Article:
## Important Factors

The most important idea in colorimetry is that color intensity is proportional to the concentration. However, this is not always true, especially at high concentrations and color intensities. Also, there are several other important factors to keep in mind when working with colorimetry.

 What colors are absorbed and how intensely they are absorbed depends on the chemical being used and how the electrons and energy levels within it are arranged. The color we see is complementary to the color absorbed by the chemical. The mechanism is that as light passes through a solution, light of a certain wavelength is absorbed by the colored chemical specie. Instruments report both A (absorbance) and %T (transmittance). Be sure to use A. The assumption is that the amount of light absorbed is directly proportional to the concentration of the chemical specie that the light passes through. Also, the amount of light absorbed is directly proportional to the thickness (or path length) of the solution. These factors and assumptions can be summarized as Beer's Law and written as the equation, A = abc. In this equation A is absorbance, a is a proportionality factor called the molar absorptivity, b is the path length, and c is the molar concentration.

### Complementary Color

Regarding the color we see being complementary to the color absorbed, let me show you what I mean.

 To do that let's quickly review the operation of a spectroscope. Here is a spectroscope. The eyepiece is at the near right end. A slit for light and a clamp to hold test tubes is at the far left end. Inside, light will pass through the slit at the far end and then through a diffraction grating before leaving through the eyepiece at the near end. The diffraction grating bends the light in different directions. Each color bends to its own new direction. As we look through the eyepiece, each color appears to be coming from a different place, giving us a spectrum of all the colors. If a solution absorbs any of the colors, that part of the spectrum will not be as bright. In fact, it might be quite dark.

### Concentration

 Take a look at what happens as the solution is made more concentrated. Start with the full spectrum shown here. The true colors of the spectrum will be seen in the lab. With a dilute solution a small portion of the red light is absorbed, making the right end of this spectrum darker. When the solution is made more concentrated, more of the red light is absorbed. Although the true colors of the spectrum don't show up in these pictures, you should be able to see that the red end of the spectrum has been darkened (shortened).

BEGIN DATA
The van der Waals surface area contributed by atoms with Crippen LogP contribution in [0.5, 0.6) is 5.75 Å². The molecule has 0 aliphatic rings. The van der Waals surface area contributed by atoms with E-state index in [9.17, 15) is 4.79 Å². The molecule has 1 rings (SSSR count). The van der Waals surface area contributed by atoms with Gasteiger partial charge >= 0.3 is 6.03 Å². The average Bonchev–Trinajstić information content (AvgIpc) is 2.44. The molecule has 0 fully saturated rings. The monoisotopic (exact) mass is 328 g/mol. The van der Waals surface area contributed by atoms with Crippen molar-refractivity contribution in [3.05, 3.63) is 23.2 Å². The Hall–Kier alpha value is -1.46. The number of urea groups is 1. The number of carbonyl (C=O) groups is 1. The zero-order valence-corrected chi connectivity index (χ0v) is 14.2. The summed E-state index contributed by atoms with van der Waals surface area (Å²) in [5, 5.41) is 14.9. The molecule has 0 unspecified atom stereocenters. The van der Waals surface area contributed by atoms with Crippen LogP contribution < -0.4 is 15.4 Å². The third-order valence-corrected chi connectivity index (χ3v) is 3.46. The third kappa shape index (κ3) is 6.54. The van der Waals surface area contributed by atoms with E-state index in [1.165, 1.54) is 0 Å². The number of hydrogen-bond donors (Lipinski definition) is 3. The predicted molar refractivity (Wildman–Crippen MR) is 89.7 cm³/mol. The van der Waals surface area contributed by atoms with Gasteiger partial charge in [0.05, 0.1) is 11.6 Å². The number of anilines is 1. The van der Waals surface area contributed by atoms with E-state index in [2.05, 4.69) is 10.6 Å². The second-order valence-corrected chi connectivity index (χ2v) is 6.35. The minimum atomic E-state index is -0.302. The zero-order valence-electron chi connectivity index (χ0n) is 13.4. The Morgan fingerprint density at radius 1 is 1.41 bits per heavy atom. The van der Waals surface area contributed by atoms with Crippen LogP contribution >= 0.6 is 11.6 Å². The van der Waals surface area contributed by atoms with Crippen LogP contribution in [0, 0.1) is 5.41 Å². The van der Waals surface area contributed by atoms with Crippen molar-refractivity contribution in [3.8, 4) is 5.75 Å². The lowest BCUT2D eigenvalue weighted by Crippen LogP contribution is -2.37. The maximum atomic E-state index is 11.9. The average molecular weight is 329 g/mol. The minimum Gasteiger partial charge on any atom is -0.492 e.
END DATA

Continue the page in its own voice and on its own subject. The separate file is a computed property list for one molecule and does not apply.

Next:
This can also be represented graphically. Here is one way. This graph shows how much light is getting through. %T stands for the percentage of light that is transmitted through the sample. With white light, all of every color gets through. That is represented by the line across the top, 100% for all wavelengths. With a small concentration of the colored chemical, a small amount of the complementary color is absorbed and less than 100% gets through in the 700nm to 800nm range. As the concentration increases the line representing %T drops lower and lower.

### Transmittance and Absorbance

 Here is another way of graphing the spectrum of a solution. Instead of showing how much light of each colors gets through the solution (top graph), it shows how much light of each color is absorbed by the solution (bottom graph). With a colorless solution, none of the light is absorbed (straight line across the bottom of the graph). With a small concentration of the colored chemical, a small amount of the complementary color is absorbed (slight rise in the line in the 700nm to 800nm range). As the concentration increases, the amount of light that is absorbed (in the 700nm to 800nm range) increases.

Ideally, the absorbance is directly proportional to the concentration of the colored chemical.

### Path Length

 Another factor is the thickness of the solution through which the light must pass. Here we have two samples of the same solution. From the side they have the same color intensity because both test tubes have the same thickness. But looking down through the tube, the tube with the greater sample height absorbs more of the complementary light and has a more intense color. Ideally, the absorbance is directly proportional to the thickness or path length.

 Here is another angle on that. If we start with identical solutions and dilue one, the increased path length makes up for the decreased concentration.

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